TL;DR – A film with one of the best individual performances I have seen in a long time, bolstered by an amazing supporting cast but ultimately held back by some odd stylistic choices.
Post-Credit Scene – There is a mid-credit scene.
Warning – Depicts scenes of abuse.
Disclosure – I was invited to a screening of this film.
The United States vs. Billie Holiday Review –
Billie Holiday has one of those voices that you can instantly pick out. It has this uncanny ability to be soft and harsh all at once. When writing this review, I wondered when the first time was I had heard a recording of her performing? And it could have been off one of my grandfather’s records as he always had Jazz and Big Band playing. Or at the very least, it was on one of the radio stations in Fallout. But knowing about her voice, I realised before watching this film that I did not know much about her life at all. Well, today, I help fix that with a movie that charts some of the struggles she faced.
So to set the scene, we open with an older Billie (Andra Day) as she and her manager Miss Freddy (Miss Lawrence), sits down with interviewer Reginald Lord Devine (Leslie Jordan) to chart her life and explore why the government is so opposed to her. Well, we flashback in time to 1947, as a young soldier Jimmy Fletcher (Trevante Rhodes) makes his way to a jazz club in New York City where Billie is about to perform a complete set, including the one song no one but the audience wants her to sing Strange Fruit. Someone who especially wants her to stop the song is Agent Harry J. Anslinger (Garrett Hedlund) from the Federal Bureau of Narcotics.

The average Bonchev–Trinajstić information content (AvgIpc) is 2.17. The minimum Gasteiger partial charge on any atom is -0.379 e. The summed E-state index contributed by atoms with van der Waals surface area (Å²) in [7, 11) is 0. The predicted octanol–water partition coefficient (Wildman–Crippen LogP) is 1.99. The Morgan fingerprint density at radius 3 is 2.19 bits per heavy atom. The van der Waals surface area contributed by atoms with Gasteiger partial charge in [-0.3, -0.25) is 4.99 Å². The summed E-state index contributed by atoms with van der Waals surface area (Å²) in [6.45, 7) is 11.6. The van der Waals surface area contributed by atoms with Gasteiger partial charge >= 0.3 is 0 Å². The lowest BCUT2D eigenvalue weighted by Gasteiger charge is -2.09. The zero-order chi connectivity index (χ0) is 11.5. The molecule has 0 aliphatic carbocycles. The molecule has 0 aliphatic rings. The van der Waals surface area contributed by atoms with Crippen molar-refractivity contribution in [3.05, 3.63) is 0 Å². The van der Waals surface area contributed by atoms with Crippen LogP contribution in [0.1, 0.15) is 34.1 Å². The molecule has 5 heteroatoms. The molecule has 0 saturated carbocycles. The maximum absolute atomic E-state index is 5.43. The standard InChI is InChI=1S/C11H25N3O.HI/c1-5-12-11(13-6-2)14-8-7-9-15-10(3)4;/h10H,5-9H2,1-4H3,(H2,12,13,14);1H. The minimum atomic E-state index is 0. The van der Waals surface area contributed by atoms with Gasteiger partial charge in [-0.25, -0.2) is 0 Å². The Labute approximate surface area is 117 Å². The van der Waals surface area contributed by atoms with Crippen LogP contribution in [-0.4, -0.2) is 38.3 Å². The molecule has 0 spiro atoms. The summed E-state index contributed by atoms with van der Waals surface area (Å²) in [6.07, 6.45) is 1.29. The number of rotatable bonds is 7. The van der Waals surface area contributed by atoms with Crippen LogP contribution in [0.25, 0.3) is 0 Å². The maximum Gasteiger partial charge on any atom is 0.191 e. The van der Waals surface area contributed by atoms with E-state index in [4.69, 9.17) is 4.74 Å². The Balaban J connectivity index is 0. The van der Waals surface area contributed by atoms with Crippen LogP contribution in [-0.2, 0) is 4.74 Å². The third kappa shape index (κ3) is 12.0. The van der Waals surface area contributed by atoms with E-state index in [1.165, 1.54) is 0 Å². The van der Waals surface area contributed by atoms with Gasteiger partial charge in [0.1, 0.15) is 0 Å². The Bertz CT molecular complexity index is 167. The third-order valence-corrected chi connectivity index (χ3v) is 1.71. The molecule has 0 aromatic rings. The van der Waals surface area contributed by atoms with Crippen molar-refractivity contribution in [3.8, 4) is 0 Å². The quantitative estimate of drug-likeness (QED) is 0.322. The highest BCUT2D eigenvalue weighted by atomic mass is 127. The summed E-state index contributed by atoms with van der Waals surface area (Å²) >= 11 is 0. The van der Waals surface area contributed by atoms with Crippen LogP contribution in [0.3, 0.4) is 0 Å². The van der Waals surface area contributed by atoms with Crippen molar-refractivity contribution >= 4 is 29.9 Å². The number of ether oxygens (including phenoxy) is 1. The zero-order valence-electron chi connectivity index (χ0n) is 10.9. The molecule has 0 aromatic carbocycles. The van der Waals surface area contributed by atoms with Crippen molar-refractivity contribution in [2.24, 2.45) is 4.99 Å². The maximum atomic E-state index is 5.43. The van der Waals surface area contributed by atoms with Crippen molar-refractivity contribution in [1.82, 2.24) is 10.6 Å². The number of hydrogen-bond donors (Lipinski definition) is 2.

The United States vs. Billie Holiday is a difficult film to watch at times because it does not have a rose-tinted view of that era. Indeed, this is a film that opens with a shot from a lynching in all its horrific clarity. This is also a film that dives into the world of abuse and drug addiction. Exploring how this shapes a person while also heaping upon it the full force of a racist government is overwhelming at times. It is also a film that highlights just how little society has changed in many respects as we see in the world all the time.
All of this pain and joy are encapsulated in Andra Day’s performance, so I would have never thought that this was her debut film performance. There is a complexity to her performance that gives you a rounded look into Billie’s life, the highs and the lows. You don’t have a cookie-cutter depiction but rather a nuanced view that feels like we are seeing a whole person rather than depicting one. This is even before she starts singing, giving another powerful performance through her voice. Every time the film focuses on her performance, it is better for it. Andra Day gives a powerhouse performance from the opening to closing moments with no missed step along the way.